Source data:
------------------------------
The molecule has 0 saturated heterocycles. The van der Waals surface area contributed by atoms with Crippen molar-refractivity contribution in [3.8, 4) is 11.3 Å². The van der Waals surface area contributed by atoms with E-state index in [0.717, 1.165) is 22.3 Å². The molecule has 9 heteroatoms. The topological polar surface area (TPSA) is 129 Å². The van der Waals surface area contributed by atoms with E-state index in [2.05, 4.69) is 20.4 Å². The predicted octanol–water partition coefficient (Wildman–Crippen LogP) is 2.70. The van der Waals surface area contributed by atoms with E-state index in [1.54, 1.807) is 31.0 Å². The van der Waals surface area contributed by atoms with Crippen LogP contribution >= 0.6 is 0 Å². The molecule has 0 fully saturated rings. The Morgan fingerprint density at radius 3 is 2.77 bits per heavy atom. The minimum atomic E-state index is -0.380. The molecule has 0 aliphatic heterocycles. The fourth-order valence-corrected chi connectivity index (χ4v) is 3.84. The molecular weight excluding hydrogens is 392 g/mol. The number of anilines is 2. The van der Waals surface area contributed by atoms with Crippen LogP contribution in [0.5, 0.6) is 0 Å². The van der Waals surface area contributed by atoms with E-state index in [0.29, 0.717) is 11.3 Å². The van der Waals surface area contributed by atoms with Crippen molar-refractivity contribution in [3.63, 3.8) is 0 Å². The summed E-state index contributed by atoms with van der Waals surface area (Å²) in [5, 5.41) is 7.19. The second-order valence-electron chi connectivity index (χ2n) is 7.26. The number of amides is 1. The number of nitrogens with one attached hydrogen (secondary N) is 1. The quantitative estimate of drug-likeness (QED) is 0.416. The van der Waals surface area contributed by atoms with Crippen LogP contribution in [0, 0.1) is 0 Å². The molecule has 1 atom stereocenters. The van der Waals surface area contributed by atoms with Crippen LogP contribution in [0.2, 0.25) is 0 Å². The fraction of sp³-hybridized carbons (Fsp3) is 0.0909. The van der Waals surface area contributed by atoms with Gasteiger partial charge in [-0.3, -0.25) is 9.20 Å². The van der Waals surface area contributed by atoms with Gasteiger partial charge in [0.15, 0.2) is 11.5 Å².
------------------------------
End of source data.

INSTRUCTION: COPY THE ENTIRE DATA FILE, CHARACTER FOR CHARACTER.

The molecule has 0 saturated heterocycles. The van der Waals surface area contributed by atoms with Crippen molar-refractivity contribution in [3.8, 4) is 11.3 Å². The van der Waals surface area contributed by atoms with E-state index in [0.717, 1.165) is 22.3 Å². The molecule has 9 heteroatoms. The topological polar surface area (TPSA) is 129 Å². The van der Waals surface area contributed by atoms with E-state index in [2.05, 4.69) is 20.4 Å². The predicted octanol–water partition coefficient (Wildman–Crippen LogP) is 2.70. The van der Waals surface area contributed by atoms with E-state index in [1.54, 1.807) is 31.0 Å². The van der Waals surface area contributed by atoms with Crippen LogP contribution >= 0.6 is 0 Å². The molecule has 0 fully saturated rings. The Morgan fingerprint density at radius 3 is 2.77 bits per heavy atom. The minimum atomic E-state index is -0.380. The molecule has 0 aliphatic heterocycles. The fourth-order valence-corrected chi connectivity index (χ4v) is 3.84. The molecular weight excluding hydrogens is 392 g/mol. The number of anilines is 2. The van der Waals surface area contributed by atoms with Crippen LogP contribution in [0.5, 0.6) is 0 Å². The van der Waals surface area contributed by atoms with E-state index in [0.29, 0.717) is 11.3 Å². The van der Waals surface area contributed by atoms with Crippen molar-refractivity contribution in [3.63, 3.8) is 0 Å². The summed E-state index contributed by atoms with van der Waals surface area (Å²) in [5, 5.41) is 7.19. The second-order valence-electron chi connectivity index (χ2n) is 7.26. The number of amides is 1. The number of nitrogens with one attached hydrogen (secondary N) is 1. The quantitative estimate of drug-likeness (QED) is 0.416. The van der Waals surface area contributed by atoms with Crippen LogP contribution in [0, 0.1) is 0 Å². The molecule has 1 atom stereocenters. The van der Waals surface area contributed by atoms with Crippen LogP contribution in [0.2, 0.25) is 0 Å². The fraction of sp³-hybridized carbons (Fsp3) is 0.0909. The van der Waals surface area contributed by atoms with Gasteiger partial charge in [-0.3, -0.25) is 9.20 Å². The van der Waals surface area contributed by atoms with Gasteiger partial charge in [0.15, 0.2) is 11.5 Å².